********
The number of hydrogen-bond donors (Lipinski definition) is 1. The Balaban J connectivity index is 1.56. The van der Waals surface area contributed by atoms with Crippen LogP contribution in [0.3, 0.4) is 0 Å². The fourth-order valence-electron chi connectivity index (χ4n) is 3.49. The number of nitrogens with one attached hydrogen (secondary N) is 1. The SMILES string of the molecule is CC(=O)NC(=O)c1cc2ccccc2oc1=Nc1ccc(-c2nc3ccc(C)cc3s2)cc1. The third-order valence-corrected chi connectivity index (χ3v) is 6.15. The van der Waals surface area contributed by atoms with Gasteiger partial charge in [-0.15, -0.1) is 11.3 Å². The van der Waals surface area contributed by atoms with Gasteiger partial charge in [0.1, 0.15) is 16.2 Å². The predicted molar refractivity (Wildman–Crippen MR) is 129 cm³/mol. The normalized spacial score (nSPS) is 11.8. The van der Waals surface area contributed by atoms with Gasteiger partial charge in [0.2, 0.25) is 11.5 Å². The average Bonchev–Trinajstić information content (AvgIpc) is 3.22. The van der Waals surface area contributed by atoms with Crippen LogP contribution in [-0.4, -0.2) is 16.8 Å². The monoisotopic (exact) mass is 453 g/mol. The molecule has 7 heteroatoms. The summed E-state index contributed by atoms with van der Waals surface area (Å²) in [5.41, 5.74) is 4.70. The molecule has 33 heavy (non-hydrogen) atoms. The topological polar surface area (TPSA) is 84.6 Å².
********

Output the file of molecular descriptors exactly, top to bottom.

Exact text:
The number of hydrogen-bond donors (Lipinski definition) is 1. The Balaban J connectivity index is 1.56. The van der Waals surface area contributed by atoms with Crippen LogP contribution in [0.3, 0.4) is 0 Å². The fourth-order valence-electron chi connectivity index (χ4n) is 3.49. The number of nitrogens with one attached hydrogen (secondary N) is 1. The SMILES string of the molecule is CC(=O)NC(=O)c1cc2ccccc2oc1=Nc1ccc(-c2nc3ccc(C)cc3s2)cc1. The third-order valence-corrected chi connectivity index (χ3v) is 6.15. The van der Waals surface area contributed by atoms with Gasteiger partial charge in [-0.15, -0.1) is 11.3 Å². The van der Waals surface area contributed by atoms with Gasteiger partial charge in [0.1, 0.15) is 16.2 Å². The predicted molar refractivity (Wildman–Crippen MR) is 129 cm³/mol. The normalized spacial score (nSPS) is 11.8. The van der Waals surface area contributed by atoms with Gasteiger partial charge in [0.2, 0.25) is 11.5 Å². The average Bonchev–Trinajstić information content (AvgIpc) is 3.22. The van der Waals surface area contributed by atoms with Crippen LogP contribution in [-0.4, -0.2) is 16.8 Å². The monoisotopic (exact) mass is 453 g/mol. The molecule has 7 heteroatoms. The summed E-state index contributed by atoms with van der Waals surface area (Å²) in [5.41, 5.74) is 4.70. The molecule has 33 heavy (non-hydrogen) atoms. The topological polar surface area (TPSA) is 84.6 Å².